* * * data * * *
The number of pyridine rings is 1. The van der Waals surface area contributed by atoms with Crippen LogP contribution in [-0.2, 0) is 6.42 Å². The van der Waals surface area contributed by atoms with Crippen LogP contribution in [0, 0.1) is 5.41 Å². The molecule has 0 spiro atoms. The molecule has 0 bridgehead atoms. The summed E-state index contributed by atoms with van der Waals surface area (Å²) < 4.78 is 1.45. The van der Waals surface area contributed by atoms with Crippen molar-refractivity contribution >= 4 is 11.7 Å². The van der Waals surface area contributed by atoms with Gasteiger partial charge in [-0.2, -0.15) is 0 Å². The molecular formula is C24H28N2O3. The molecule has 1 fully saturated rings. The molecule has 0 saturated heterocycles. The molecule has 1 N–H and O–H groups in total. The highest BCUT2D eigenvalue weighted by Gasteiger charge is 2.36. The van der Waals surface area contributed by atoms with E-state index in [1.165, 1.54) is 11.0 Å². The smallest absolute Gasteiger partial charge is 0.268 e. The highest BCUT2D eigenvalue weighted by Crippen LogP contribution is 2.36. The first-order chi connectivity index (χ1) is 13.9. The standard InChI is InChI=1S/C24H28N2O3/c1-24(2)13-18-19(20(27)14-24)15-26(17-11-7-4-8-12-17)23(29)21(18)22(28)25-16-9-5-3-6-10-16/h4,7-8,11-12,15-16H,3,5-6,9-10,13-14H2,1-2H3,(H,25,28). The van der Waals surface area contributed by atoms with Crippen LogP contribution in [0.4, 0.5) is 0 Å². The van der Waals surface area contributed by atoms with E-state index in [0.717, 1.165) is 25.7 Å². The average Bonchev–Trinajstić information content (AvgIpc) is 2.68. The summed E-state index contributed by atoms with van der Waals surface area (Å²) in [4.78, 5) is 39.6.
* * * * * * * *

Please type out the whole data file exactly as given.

The number of pyridine rings is 1. The van der Waals surface area contributed by atoms with Crippen LogP contribution in [-0.2, 0) is 6.42 Å². The van der Waals surface area contributed by atoms with Crippen LogP contribution in [0, 0.1) is 5.41 Å². The molecule has 0 spiro atoms. The molecule has 0 bridgehead atoms. The summed E-state index contributed by atoms with van der Waals surface area (Å²) < 4.78 is 1.45. The van der Waals surface area contributed by atoms with Crippen molar-refractivity contribution >= 4 is 11.7 Å². The van der Waals surface area contributed by atoms with Gasteiger partial charge in [-0.2, -0.15) is 0 Å². The molecular formula is C24H28N2O3. The molecule has 1 fully saturated rings. The molecule has 0 saturated heterocycles. The molecule has 1 N–H and O–H groups in total. The highest BCUT2D eigenvalue weighted by Gasteiger charge is 2.36. The van der Waals surface area contributed by atoms with E-state index in [1.165, 1.54) is 11.0 Å². The smallest absolute Gasteiger partial charge is 0.268 e. The highest BCUT2D eigenvalue weighted by Crippen LogP contribution is 2.36. The first-order chi connectivity index (χ1) is 13.9. The standard InChI is InChI=1S/C24H28N2O3/c1-24(2)13-18-19(20(27)14-24)15-26(17-11-7-4-8-12-17)23(29)21(18)22(28)25-16-9-5-3-6-10-16/h4,7-8,11-12,15-16H,3,5-6,9-10,13-14H2,1-2H3,(H,25,28). The van der Waals surface area contributed by atoms with Crippen LogP contribution in [0.4, 0.5) is 0 Å². The van der Waals surface area contributed by atoms with E-state index in [0.717, 1.165) is 25.7 Å². The average Bonchev–Trinajstić information content (AvgIpc) is 2.68. The summed E-state index contributed by atoms with van der Waals surface area (Å²) in [4.78, 5) is 39.6.